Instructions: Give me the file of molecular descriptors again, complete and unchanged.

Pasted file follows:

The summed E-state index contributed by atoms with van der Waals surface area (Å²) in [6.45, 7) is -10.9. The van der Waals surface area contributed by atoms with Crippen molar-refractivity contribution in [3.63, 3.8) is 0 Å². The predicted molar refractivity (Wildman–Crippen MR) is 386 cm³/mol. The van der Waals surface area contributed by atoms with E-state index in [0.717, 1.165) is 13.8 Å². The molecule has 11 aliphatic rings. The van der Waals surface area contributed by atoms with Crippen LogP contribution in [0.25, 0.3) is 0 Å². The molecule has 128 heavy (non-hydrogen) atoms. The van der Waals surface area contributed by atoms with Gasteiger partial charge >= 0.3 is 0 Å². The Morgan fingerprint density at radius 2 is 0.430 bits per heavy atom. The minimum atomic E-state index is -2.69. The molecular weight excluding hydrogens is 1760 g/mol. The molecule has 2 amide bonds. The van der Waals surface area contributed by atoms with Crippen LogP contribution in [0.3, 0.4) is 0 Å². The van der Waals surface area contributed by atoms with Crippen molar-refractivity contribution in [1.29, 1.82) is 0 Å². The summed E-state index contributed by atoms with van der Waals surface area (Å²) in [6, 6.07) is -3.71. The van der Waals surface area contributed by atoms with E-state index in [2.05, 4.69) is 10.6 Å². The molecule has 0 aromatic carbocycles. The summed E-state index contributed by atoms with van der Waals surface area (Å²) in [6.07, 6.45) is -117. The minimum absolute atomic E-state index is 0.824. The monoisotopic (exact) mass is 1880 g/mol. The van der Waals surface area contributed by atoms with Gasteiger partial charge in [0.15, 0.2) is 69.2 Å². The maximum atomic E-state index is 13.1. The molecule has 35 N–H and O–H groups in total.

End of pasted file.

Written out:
The summed E-state index contributed by atoms with van der Waals surface area (Å²) in [6.45, 7) is -10.9. The van der Waals surface area contributed by atoms with Crippen molar-refractivity contribution in [3.63, 3.8) is 0 Å². The predicted molar refractivity (Wildman–Crippen MR) is 386 cm³/mol. The van der Waals surface area contributed by atoms with E-state index in [0.717, 1.165) is 13.8 Å². The molecule has 11 aliphatic rings. The van der Waals surface area contributed by atoms with Crippen LogP contribution in [0.25, 0.3) is 0 Å². The molecule has 128 heavy (non-hydrogen) atoms. The van der Waals surface area contributed by atoms with Gasteiger partial charge >= 0.3 is 0 Å². The Morgan fingerprint density at radius 2 is 0.430 bits per heavy atom. The minimum atomic E-state index is -2.69. The molecular weight excluding hydrogens is 1760 g/mol. The molecule has 2 amide bonds. The van der Waals surface area contributed by atoms with Crippen LogP contribution in [0.3, 0.4) is 0 Å². The van der Waals surface area contributed by atoms with Crippen molar-refractivity contribution in [1.29, 1.82) is 0 Å². The summed E-state index contributed by atoms with van der Waals surface area (Å²) in [6, 6.07) is -3.71. The van der Waals surface area contributed by atoms with E-state index in [2.05, 4.69) is 10.6 Å². The molecule has 0 aromatic carbocycles. The summed E-state index contributed by atoms with van der Waals surface area (Å²) in [6.07, 6.45) is -117. The minimum absolute atomic E-state index is 0.824. The monoisotopic (exact) mass is 1880 g/mol. The van der Waals surface area contributed by atoms with Gasteiger partial charge in [0.15, 0.2) is 69.2 Å². The maximum atomic E-state index is 13.1. The molecule has 35 N–H and O–H groups in total.